Hello Everyone,

2020 has arrived and S/V Larabeck sailed smoothly into the new decade. We’re talking about our 1985 Passport 47 center-cockpit, cutter-rigged sloop, which took the place of the Bavaria 42 we sold in Australia after completing our 2010-11 Cross-Pacific journey.  Alas, we could not stay “boat-less” for long, so in August 2012 we purchased the “Aquamanda” and rechristened it “Larabeck.”   This boat had been dry-docked for several years in Deltaville, Virginia, and was just waiting for someone to come to its rescue.  So we took it home and brought it back to life.

Passports are sturdy boats, and if we one day decide on a new adventure, S/V Larabeck could take us just about anywhere.  Currently it’s our weekend refuge on the Mississippi River north of St. Louis at the
Harbor Point Yacht Club; we have been members here since 2004.  Our time on the Larabeck is not limited to weekends: Michael works in St. Louis and calls Larabeck home on workdays.  Sharon works in Springfield, Illinois, yet often brings her laptop to the boat to write and to teach online in the peace and quiet of the harbor.  Maybe we will have the chance to take this sailboat up-river to Lake Michigan one day for a summer retreat as well.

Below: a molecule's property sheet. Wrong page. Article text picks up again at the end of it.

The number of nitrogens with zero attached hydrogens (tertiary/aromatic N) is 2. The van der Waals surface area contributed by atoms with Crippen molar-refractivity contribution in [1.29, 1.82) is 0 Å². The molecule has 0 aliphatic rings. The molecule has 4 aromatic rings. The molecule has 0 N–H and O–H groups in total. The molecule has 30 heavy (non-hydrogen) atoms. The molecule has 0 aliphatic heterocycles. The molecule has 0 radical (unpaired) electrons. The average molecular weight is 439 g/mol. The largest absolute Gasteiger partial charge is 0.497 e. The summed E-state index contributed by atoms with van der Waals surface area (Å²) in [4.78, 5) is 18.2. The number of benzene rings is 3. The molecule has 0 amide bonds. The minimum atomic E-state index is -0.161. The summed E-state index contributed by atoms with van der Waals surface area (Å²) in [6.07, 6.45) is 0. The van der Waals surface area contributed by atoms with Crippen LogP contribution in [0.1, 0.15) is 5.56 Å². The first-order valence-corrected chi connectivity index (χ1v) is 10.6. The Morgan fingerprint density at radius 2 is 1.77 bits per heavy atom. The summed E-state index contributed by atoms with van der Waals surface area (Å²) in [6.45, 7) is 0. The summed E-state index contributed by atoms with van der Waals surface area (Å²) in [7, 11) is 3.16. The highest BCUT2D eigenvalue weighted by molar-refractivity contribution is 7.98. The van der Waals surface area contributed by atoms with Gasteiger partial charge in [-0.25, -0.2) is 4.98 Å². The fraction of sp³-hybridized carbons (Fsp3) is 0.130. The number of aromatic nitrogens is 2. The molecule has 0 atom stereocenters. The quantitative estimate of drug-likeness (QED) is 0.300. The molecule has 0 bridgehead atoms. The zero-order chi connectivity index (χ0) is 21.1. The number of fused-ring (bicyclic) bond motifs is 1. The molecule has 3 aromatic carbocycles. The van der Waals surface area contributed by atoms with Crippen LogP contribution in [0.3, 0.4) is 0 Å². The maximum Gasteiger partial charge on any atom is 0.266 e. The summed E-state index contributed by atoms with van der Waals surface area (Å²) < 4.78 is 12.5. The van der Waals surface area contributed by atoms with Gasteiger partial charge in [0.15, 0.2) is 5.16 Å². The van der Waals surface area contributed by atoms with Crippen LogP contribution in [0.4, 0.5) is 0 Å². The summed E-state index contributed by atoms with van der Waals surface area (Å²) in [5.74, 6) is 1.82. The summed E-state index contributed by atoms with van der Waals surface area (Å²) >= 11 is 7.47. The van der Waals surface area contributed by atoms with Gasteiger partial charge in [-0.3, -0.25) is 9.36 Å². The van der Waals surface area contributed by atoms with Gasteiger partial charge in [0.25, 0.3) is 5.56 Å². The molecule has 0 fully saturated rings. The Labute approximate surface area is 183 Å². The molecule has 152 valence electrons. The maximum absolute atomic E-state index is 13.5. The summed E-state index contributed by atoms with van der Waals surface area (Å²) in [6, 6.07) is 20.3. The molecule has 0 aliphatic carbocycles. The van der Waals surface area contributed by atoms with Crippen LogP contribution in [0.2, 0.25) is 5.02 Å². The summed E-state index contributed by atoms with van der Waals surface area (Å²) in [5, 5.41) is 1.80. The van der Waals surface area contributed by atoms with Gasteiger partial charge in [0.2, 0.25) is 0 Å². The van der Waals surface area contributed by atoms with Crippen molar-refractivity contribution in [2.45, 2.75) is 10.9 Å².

As any boat or home owner knows, keeping things in ship-shape is a never-ending job, and we entered the new decade with a number of boat-improvement tasks completed.  Most recently we installed a new water tank, added a built-in generator, and replaced the battery charger.  In 2018 we installed a brand new engine (click photos), which was probably the most complex job since we prepped and painted the 68-foot, 700-pound mast in 2013.  Previously we replaced all through-hulls, the anchor windlass, hatches and port-lights, and navigation electronics including an autopilot.  We’ve also replaced onboard components including two heads (toilets), refrigerator, and gimballed stove/oven, and we added an air conditioner.  

As for sailing, we get a lot of practice tacking on the Mississippi River.  An exception is when the wind comes out of the SW, by which we can usually sail all the way to the Sioux Energy Center Power Plant on just one tack.  Currently we are looking forward to sailing by any wind direction in the after-winter weather yet to come this new year 2020. 

Fair winds,

Michael and Sharon
S/V Larabeck